Today I am 32 years old, and in so many ways, I don't feel it. I still get excited about going to the candy store. I have a tendency to dress like I'm five. And I have no idea how my 401k works. Then something will remind me of you and I feel a hundred years older. The door to my grief swings open and I am swept away. I am like the 75-year-old widows in the bereavement group the hospital set me up with. Except we wear different shoes. Theirs are thick-soled and unabashedly comfortable-looking. They cover every inch of skin. My shoes are strappy and offer no arch support. They're not the most comfortable, but they're not terrible either. The ladies in the group talk about their 50+ years of marriage, their kids and their grandkids. I tell them that you and I were married for a year and that we really wanted kids. It's clear that I'm not 75 either.
I don't plan beyond the next two weeks. I struggle with verbs. I say things like, "My husband is a software engineer." I don't know how to answer when new people ask how long we've been married. I look down at my hands so they won't see me cry.
I think about all the times I asked you if you would still be with me if I was a zombie, and the way you always said yes without a moment's hesitation. I'm sorry I told you I wasn't sure what I would do if the situation was reversed. In the movies, staying with your zombie lover is always a futile effort. But now that you're gone, I get it. I would still be with you. It would be worth it to be together.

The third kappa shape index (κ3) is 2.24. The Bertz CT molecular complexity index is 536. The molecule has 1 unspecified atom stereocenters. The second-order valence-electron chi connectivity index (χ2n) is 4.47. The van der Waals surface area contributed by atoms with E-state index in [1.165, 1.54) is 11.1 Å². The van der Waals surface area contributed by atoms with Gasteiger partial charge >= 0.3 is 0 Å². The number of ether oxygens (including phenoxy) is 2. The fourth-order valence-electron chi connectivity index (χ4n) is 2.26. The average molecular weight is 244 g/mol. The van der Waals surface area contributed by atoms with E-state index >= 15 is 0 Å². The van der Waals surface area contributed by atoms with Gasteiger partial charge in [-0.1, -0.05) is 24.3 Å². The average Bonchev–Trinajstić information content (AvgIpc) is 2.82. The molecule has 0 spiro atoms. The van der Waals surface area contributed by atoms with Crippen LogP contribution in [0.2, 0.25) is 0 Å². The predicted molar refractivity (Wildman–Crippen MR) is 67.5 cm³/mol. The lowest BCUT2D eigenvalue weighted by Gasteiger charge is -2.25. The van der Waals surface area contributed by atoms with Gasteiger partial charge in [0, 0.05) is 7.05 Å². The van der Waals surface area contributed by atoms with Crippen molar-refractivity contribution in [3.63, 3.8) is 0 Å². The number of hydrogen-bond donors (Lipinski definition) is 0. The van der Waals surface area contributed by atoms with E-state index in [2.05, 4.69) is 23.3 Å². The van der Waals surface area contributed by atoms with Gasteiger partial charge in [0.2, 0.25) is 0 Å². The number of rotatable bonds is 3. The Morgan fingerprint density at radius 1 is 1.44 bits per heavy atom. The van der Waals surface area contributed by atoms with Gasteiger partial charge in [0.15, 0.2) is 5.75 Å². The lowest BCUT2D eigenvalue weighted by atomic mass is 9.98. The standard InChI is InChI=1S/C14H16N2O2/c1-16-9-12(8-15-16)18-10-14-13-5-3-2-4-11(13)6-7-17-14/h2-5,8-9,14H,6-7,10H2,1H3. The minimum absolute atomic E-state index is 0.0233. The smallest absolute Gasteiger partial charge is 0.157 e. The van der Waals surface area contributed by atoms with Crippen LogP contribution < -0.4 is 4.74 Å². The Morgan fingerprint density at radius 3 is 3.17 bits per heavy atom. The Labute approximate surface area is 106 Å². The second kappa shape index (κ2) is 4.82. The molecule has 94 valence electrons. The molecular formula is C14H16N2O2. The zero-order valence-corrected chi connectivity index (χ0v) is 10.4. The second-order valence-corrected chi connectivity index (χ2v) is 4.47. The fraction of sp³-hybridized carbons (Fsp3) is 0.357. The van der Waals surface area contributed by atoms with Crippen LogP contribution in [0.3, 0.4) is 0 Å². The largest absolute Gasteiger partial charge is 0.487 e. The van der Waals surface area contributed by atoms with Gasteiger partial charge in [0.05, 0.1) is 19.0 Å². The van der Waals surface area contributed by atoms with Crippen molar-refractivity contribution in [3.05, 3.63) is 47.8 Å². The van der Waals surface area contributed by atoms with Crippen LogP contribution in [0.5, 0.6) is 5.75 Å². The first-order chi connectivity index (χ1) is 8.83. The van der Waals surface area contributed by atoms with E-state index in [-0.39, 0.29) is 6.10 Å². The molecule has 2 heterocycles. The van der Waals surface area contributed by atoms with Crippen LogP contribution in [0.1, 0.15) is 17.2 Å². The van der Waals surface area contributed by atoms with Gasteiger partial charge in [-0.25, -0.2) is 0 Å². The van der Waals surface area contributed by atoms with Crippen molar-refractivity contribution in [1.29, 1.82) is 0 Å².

I kept my promise. I didn't sleep alone in our apartment for the first three months. A different friend stayed over each night. Sometimes we'd go to dinner, sometimes we'd just watch TV. When I'm alone, sometimes the silence is deafening. I miss the sound of us. I miss hearing you eat five bowls of raisin bran. I miss hearing your mechanical keyboard at the desk next to mine. I miss hearing about Project 1999. I would take zombie you—any you—any day.
I used to joke that it didn't matter if I died in a car accident because then I'd get to be with you again. Sophie told me at some point she'd have to start worrying and taking that seriously. So I stopped saying things like that out loud. I try not to even think it but sometimes I can't help it.
I know I promised I'd keep living my beautiful life for you, but it's hard. I've gone hiking a bunch and I've been swimming and eating good food. I pretend like you're still going to bust me when I'm in the kitchen late at night eating chips. It makes me laugh. Oh, and I wore the skirt you liked to Lu and Jesse's wedding. We still have to get them a wedding gift. I want to sign the card for the both of us, but is that weird?
Anyway, I'm trying my best. Over the past three months:
I drank a bajillion lava flows because did you know they taste like delicious milkshakes? The fact that I could drink a bajillion (read: two and a half) and not feel anything makes me think they were, in fact, milkshakes.
We got this for dessert at Mama's Fish House. You wouldn't have liked it because of all the chocolate, but isn't it pretty? p.s. I've had better fish at Nick's.
We celebrated the Fourth of July on the Leclair's new rooftop deck. The view of the fireworks was great, and we didn't have to deal with any crazy crowds. Grace brought sparklers because they reminded her of you. What a sweetie.
One morning we had brunch in a greenhouse which I know you would have loved.
I don't know what I'll do when the days are shorter, the light slips away faster and the darkness comes quicker. That's further than two weeks away, so I'll think more about that later.
I still can't believe you're gone.